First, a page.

• Have you ever had one of those days? That’s rhetorical, because everyone has. Nothing seems to go right and the problems happen in succession. Then those trials cause more issues. Before you know it, you’re saddled with an inconceivable and seemingly insurmountable entanglement of logistical (and probably emotional) baggage. Come sit on your therapist’s couch next to I-85 in Gwinnett County … or, better, a motorist stuck on it this week. » RELATED: Driver arrested in crash that killed passenger on I-85 North in Gwinnett Tuesday morning saw I-85/northbound near Hamilton Mill (exit 120) practically shut down by a crash involving two big rigs. My Triple Team Traffic cohort Smilin’ Mark McKay saw the jam from the WSB Skycopter. “Debris from the crash was strewn all over the roadway with only the right shoulder getting by during the most of the clean up operation that extended into the heart of morning drive.” And the backup wasn’t just on I-85. “Surface streets north of the Mall of Georgia turned into a mess.” My Skycopter duty Tuesday afternoon involved far too much I-85 coverage. There were two different wrecks before and after Hamilton Mill (yes, the same spot as the morning drive’s debacle) that made the already-rough drive from Duluth even worse. Then on the way back from those two crashes, we found trouble blocking lanes I-85/northbound at Lawrenceville-Suwanee Road (exit 111), Steve Reynolds Boulevard (exit 103), and Shallowford Road (exit 93) in DeKalb. Buford Highway did not serve its proper duty as an alternate, because a gas leak blocked its northbound lanes at Holcomb Bridge Road from roughly 3 to 5 p.m. McKay also presided over a putrid Wednesday AM commute. The ongoing overnight paving work on I-85 in north Gwinnett lasted far too long into morning drive on the southbound side, causing the WSB Traffic Team to issue a GRIDLOCK ALERT on the Triple Team Traffic Alerts App. GDOT spokesperson Natalie Dale explained the cause. “There’s something called a tack machine that got ahead of the paving crew and went too far.” This meant the pavement wasn’t dry by the time AM drive got underway — and they will have to pony up some fines. “The contractor absolutely admits that they were at fault and will have to pay liquidated damages for the time they stayed in the road past their contracted work hours.” McKay traced those backups all the way to Highway 211 (exit 126) and Ashley Frasca in our Traffic Center spoke to a caller stuck over an hour and a half in the jam. As traffic channeled off of I-85, it moved to I-985/southbound as an alternate. Then that went to the hounds when a crash took out lanes for a while below Highway 20 (exit 4). But that wasn’t all. “We came upon a violent crash on I-85/northbound north of Pleasant Hill Road just after 6:30 a.m.,” McKay said. It left only an H.O.T. lane open for a couple of hours. “Based on the rapid and overwhelming response by Gwinnett Fire & Rescue, I knew it was bad. As firefighters and paramedics frantically worked on the back seat passenger down below, we watched from the WSB Skycopter as a first responder placed a white sheet over the damaged vehicle, signifying a fatality.” The investigation lasted into the 9 a.m. hour and jammed the ride back to Jimmy Carter Boulevard (exit 99). McKay said these bad crashes are a reminder to always be alert behind the wheel, especially on those dark, drowsy morning commutes. “It’s always sobering seeing such an accident scene and a reminder that life is precious and the responsibility of driving a motor vehicle of any type should be taken seriously.” Bad traffic is not a new story on the Atlanta roads, but seeing so many outlier, unusual problems in the same place is both serendipitous and unsettling. Sometimes this stuff just happens and sometimes recurring conditions cause the problems. Either way, I-85 commuters, this wasn’t your week. Drive carefully and better luck next time. » RELATED: Buford Highway mostly re-opened in Gwinnett after water main leak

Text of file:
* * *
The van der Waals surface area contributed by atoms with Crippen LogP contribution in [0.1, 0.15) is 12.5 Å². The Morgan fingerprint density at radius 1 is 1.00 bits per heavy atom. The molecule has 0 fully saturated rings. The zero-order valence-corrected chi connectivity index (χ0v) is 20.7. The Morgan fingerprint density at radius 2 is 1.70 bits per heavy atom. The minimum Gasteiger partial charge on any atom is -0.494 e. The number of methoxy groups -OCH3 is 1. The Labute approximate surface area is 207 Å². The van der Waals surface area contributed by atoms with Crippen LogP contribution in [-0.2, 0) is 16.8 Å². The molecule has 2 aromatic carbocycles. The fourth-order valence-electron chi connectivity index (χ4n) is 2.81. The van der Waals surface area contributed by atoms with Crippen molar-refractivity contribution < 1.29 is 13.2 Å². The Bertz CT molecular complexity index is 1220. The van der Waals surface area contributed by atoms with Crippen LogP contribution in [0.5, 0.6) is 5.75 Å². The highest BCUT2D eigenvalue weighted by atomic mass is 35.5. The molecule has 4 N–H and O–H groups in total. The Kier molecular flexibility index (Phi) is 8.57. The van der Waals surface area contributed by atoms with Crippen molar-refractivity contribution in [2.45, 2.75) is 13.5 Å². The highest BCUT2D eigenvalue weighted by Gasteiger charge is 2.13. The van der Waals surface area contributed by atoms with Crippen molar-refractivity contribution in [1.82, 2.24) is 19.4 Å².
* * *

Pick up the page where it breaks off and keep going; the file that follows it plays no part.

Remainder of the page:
• Since the September 8th opening of the I-75 and I-575 Northwest Metro Express Lanes, drivers have seemingly taken to them like ducks to water. The mid-Saturday debut of the nearly 30-mile stretch of toll lanes has run toll-free. But only drivers that already have a valid Peach Pass, Florida SunPass, or North Carolina Quick Pass are allowed in the brand new lanes. That stipulation hasn’t kept thousands from trying out the finished product of Georgia’s largest infrastructure ever. That means thousands that aren’t using the main through lanes on I-75 and I-575 in Cobb and Cherokee counties, improving those rides. » RELATED: Gridlock Guy: Officials explain the new Peach Pass lanes on I-75 and I-575 “Preliminary review of the data for the lanes indicates an estimated 5,300 trips on opening day Saturday and nearly 6,000 trips on Sunday,” State Road and Tollway Authority’s (SRTA) Ericka Davis shared. And the numbers increased for the first rush hour test of the express lanes. “For Monday, the preliminary review indicates an estimate of 6,700 trips southbound and 7,500 during the afternoon northbound commute.” Those numbers do not include any Florida or North Carolina toll passes.  Officials at the Wednesday ribbon-cutting for the four-year, $800-plus million project said they had recorded as many as 18,000-plus daily trips in the lanes by mid-week. Davis said that SRTA’s numbers are ahead of schedule. “SRTA’s goal for the number of transponders in the Northwest Corridor region was 25,000, starting July 1, 2017. We are happy to report that we met and exceeded that goal with 32,613 transponders so far. Our goal for transponders statewide during that same time frame was 62,000. We exceeded that goal as well with 85,713, so far and counting.” SRTA has had an intensive, multi-platform ad campaign to prime the public for what it needs to know for the lanes. The commercials and the lack of toll for the first two weeks have driven results. From the WSB Skycopter, we saw a steady stream of volume in those lanes both AM and PM drive. The lanes never got below the speed limit and enough vehicles used them that the traffic patterns on I-75 and I-575 have changed. » RELATED: New express lanes may have drivers paying to drive along  Both northwest freeways now get slow later in each rush hour and they slow in different areas. I-75 and I-575 also return to the speed limit earlier. In the mornings, I-75/southbound seems to slow just a tad in the 6 a.m. hour right where the new lane system begins at Hickory Grove Rd., north of Wade Green Rd. This is the only place to actually enter the lanes southbound from I-75 itself. Every other entry point is from a surface street or I-575. Later in the morning commute, the I-75 delays seem to push forward - below Highway 5 down past the Chattahoochee River. And the inverse happens in the afternoon; the delays shift northward and are less intense than before. I-575/southbound is lighter than normal and really only gets slow after 7:30 a.m., when the crowd from Canton and Holly Springs collects between Sixes Road (where the new lanes begin) and Highway 92 in Woodstock. I-575/northbound is also lighter than normal in the evenings. The Monday morning commute had a weird pattern, because some other interstates were lighter than normal and a bad wreck I-575/southbound in Holly Springs also kept people off of I-75. But the other commutes (through the Thursday midday writing deadline) have definitely been a good measure of how the new lanes have added capacity and improved the rush hour in Marietta and Kennesaw. But judging these lanes’ success right now is not proper. If no one was using them, we would say the same thing. Analyzing the Peach Pass lanes while they are toll-free is like predicting an election based only on absentee ballots. First, people may only be using the Northwest Metro Express Lanes because they are free. The plan is have them start charging money on Sunday, September 23rd and not at any kind of discount rate. Will drivers still use them then? On the flip side, some drivers aren’t yet even aware that they are open or how to get a Peach Pass. As time wears on, more people will buy their transponders and start using the lanes. That then could slow the lanes down actually below the speed limit. This hasn’t been a problem on the reversible lanes in Henry County, but it has on the seven-year-old HOT lane system on I-85 in Gwinnett. Until dynamic pricing begins on these new Peach Pass lanes, Atlantans really will not know their true success. But, so far, the returns have been great. » RELATED: Here's what happens if you use the Peach Pass lane illegally  Doug Turnbull, the PM drive Skycopter anchor for Triple Team Traffic on News 95-5 FM and AM-750 WSB, is the Gridlock Guy. He also writes a traffic blog and hosts a podcast with Smilin’ Mark McKay on wsbradio.com. Contact him at Doug.Turnbull@coxinc.com.